Download: Pete and the Pirates – Bright Lights (live on BBC 6Music)
Download: Pete and the Pirates – Mr Understanding (live on BBC 6Music)

Pre-order Little Death from Rough Trade. Buy Mr Understanding7 inch.

Who said romance was dead?

Download: The Fabulous Heftones - Ida, Sweet as Apple Cider

Wednesday, February 13, 2008

The Death Set

Here's the second post of the day, carefully yet pathetically designed to boost my cool ratings. Ladies and Gentlemen, I bring you one of the hottest bands of the moment - The Death Set!

I first came across this Baltimore (by way of Australia) band on an obscure compilation over a year ago called 50 minutes. The premise was simple - 50 tracks, each about a minute long. Given the sheer number of songs, the quality was inevitably variable, but among the few good 'uns there was one stand out - a 55 second blast of sheer adrenaline married to propulsive electonic beats, charging guitars and screamed lyrics. It was great, but I thought no more about them until the buzz around them began to build again last month. MFDS, as they also like to be known (yes, it stands for what you think it does), have already arrived in the UK for a tour, which should only serve to enhance their wild live reputation even further. Their single is out this week on Ninja Tune imprint Counter Records, with an album to follow in March. If it's anything like this track, it'll be a blast, and over all too soon.

Download: The Death Set - Intermission (edit)

Londoners - The Death Set arrive in town this coming Friday and you can see them both at Barden's Boudoir and the Ninja Tune night You Don't Know at Electrowerkz. I presume the Barden's gig is an early set. You can buy the single from Rough Trade now.

Acting my age

Given that my clubbing days are quite far behind me, and even my regular gig-going habit has been slowed to a trickle by the responsibilities of fatherhood, I’m probably not the best person to be commenting on the new Kitsune Maison compilation. The uber-cool French label (and now shop) is up to its fifth genre-defining compilation, and the latest has made its way to my CD player. If you’ve heard any of the others, you’ll know what to expect – the usual blend of angular guitars mashed up with synths and beats and blended seamlessly together. As well as providing the dancefloor action, they seem to do a good job of giving exposure to some decent new artists – this time the likes of Friendly Fires and Late of the Pier could do well with the extra kudos.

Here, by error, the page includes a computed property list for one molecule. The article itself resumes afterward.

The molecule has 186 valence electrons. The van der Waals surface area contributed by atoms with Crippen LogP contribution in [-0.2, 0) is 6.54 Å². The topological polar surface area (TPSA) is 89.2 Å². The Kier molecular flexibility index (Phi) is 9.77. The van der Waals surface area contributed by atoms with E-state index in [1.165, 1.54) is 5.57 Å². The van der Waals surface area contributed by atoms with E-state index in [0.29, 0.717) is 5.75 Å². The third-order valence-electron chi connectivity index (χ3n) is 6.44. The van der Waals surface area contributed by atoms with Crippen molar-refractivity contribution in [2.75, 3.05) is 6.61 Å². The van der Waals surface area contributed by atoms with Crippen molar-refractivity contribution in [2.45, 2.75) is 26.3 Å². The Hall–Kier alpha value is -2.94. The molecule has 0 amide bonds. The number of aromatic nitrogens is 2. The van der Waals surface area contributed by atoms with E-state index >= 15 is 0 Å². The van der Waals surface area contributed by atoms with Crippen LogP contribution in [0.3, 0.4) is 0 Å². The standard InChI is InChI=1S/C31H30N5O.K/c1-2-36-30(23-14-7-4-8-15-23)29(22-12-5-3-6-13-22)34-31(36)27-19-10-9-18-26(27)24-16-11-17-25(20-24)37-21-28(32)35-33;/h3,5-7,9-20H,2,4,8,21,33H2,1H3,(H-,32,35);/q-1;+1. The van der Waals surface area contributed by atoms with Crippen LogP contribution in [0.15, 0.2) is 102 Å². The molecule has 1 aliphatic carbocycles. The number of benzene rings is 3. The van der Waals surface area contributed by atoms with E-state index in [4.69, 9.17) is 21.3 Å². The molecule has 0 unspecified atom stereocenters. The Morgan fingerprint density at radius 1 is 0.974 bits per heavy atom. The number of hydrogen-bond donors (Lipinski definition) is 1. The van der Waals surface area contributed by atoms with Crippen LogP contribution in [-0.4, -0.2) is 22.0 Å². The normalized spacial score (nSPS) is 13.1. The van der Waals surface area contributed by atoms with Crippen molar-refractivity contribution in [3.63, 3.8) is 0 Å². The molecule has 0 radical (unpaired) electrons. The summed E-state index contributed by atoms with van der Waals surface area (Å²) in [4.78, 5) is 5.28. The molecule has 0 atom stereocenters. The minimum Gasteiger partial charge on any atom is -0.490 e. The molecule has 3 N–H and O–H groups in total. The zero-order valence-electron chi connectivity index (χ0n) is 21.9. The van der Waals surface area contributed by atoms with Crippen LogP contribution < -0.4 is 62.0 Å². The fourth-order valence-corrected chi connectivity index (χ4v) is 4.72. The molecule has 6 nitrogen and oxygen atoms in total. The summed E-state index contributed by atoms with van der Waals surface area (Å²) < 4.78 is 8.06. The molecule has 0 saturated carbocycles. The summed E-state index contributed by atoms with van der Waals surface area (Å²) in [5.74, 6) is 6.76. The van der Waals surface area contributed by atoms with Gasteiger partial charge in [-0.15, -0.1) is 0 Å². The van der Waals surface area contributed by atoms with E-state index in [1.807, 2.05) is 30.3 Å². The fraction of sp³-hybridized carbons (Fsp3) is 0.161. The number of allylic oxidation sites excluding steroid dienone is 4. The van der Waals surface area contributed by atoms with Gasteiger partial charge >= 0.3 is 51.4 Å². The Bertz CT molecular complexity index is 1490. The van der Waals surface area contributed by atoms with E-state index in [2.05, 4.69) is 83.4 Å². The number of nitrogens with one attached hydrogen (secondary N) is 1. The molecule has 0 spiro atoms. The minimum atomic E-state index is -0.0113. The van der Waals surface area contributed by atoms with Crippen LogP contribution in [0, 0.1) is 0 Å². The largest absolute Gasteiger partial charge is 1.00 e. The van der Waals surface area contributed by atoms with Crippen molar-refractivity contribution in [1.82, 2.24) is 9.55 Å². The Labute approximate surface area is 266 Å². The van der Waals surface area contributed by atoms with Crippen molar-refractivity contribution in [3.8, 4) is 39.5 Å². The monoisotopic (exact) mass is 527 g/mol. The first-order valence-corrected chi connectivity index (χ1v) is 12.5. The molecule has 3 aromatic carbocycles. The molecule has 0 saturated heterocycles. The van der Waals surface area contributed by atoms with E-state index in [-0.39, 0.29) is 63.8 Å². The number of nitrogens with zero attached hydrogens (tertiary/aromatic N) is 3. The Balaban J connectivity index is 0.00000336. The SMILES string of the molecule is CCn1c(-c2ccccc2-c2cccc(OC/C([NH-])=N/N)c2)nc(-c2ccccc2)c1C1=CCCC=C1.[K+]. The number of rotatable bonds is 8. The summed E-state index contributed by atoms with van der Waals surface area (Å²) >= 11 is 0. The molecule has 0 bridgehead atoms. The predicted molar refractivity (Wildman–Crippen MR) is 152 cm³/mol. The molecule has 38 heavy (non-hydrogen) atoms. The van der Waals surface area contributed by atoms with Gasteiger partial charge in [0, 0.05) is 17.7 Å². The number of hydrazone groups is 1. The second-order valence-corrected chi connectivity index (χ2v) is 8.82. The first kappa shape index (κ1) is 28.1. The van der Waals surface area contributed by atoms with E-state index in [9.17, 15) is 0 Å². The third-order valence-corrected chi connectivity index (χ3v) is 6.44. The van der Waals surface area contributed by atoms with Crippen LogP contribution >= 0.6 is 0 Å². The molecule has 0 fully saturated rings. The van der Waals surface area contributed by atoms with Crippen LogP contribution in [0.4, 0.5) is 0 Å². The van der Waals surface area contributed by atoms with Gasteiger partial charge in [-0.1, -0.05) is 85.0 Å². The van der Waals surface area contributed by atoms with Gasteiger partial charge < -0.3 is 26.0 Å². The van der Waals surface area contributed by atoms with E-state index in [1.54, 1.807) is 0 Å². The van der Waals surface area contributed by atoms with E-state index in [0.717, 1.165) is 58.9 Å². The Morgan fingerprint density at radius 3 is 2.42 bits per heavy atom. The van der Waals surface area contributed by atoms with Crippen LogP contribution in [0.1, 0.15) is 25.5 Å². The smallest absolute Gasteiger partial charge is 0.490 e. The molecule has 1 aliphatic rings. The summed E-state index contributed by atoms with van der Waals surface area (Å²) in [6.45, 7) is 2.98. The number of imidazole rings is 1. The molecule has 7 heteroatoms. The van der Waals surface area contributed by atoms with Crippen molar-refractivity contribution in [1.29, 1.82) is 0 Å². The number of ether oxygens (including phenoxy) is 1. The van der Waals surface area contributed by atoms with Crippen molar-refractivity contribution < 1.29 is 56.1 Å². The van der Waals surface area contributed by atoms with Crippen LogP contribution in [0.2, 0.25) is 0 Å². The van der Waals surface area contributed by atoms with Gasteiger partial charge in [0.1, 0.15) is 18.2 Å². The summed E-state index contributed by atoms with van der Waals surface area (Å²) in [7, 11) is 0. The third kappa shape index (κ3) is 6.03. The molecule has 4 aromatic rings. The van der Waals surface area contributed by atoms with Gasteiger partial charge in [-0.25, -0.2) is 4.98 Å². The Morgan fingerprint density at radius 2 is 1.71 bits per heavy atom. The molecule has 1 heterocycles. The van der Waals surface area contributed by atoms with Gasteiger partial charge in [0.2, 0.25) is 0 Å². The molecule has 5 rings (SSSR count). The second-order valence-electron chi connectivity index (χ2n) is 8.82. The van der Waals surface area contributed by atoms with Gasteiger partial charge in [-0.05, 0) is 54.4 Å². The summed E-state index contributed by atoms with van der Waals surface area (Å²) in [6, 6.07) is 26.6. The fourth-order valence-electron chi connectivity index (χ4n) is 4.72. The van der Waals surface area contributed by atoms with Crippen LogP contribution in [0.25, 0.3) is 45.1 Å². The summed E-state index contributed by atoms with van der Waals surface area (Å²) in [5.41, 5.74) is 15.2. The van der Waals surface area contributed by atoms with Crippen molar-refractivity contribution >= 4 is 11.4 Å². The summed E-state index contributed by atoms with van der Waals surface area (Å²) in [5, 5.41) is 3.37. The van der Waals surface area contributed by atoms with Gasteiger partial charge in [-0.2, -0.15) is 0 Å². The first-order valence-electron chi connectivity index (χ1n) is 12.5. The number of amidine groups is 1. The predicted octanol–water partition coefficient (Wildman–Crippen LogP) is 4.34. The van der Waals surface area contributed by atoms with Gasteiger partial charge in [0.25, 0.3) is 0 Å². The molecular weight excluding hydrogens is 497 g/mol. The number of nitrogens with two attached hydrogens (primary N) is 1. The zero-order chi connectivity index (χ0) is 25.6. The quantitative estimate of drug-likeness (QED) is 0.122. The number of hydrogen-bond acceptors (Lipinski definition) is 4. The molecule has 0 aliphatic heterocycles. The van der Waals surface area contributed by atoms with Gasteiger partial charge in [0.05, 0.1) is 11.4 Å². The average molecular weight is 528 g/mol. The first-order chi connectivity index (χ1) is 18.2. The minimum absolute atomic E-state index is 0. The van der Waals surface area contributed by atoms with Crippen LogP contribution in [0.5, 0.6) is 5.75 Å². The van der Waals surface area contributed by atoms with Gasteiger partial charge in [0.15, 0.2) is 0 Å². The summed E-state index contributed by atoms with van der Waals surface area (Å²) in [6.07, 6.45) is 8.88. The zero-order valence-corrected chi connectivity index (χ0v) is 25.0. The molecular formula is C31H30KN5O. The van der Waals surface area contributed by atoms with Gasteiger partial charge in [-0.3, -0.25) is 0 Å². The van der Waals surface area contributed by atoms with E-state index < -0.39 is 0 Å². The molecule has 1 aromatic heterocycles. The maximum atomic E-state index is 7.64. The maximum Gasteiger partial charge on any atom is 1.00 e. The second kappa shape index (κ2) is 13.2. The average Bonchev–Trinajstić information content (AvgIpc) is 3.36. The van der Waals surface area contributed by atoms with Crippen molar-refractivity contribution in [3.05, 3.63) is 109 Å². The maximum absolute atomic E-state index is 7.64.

Aside from over-hyped averageness like Does it Offend You Yeah? and the Teenagers (though the remix of their track on the comp is actually quite decent, proving it is possible to polish a turd), there’s plenty pleasures to be had – the mid section of the mix in particular is really rather good. And though I’ve enjoyed listening to it whilst washing the dishes and sitting at my computer, I can’t help but think that I’m missing out somewhere. Surely this sort of thing is meant to be heard coming full volume out of gigantic bass bins in some cooler-than-thou club. But then again, what do I know?

Download: Friendly Fires – On Board
Download: autoKratz – Pardon Garcon

Buy Kitsune Maison Compilation 5 from Rough Trade.

Tuesday, February 12, 2008

Dawn Landes – Fireproof

I’m returning to Dawn Landes and this album, mainly because I don’t feel that I gave them enough space last time (it was a gig review really), and also because since then she was a guest on John Kennedy’s Xfm show where she played a couple of tracks from Fireproof (along with a backing band including Josh Ritter), and I recorded them for your listening pleasure.

For anyone who’s unaware of Dawn Landes (as I was until quite recently), she’s from Louisville, Kentucky via New York and her day job is as recording engineer, who’s worked with people like Joseph Arthur and Ryan Adams. More recently she’s been based in Paris, from where she’s toured across Europe. However, as she revealed in the radio interview, she’s now given up her Paris apartment to return to NYC, because she’s got herself a studio in Brooklyn which she’s really looking forward to getting stuck into.

Landes has previously released an album called Dawn’s Music (on Ocean Music) and an EP called 2,3,4 (on Boy Scout Recordings). All of these are decent and worth your time, but it’s on Fireproof that she’s hit a particularly mean streak of form. It’s an excellent album, not a bad track – not even a mediocre one. She’s got some fine musicians on board and they all contribute to making Fireproof a special record – from the downbeat country of Twilight, through the melancholic pop of Tired of This Life and the cheery beats and fuzzed-up guitar of Picture Show, to the aching beauty of Dig Me a Hole. It’s all good stuff. So much so that I hope she’s going to spare some time in that new recording studio to record more of herself.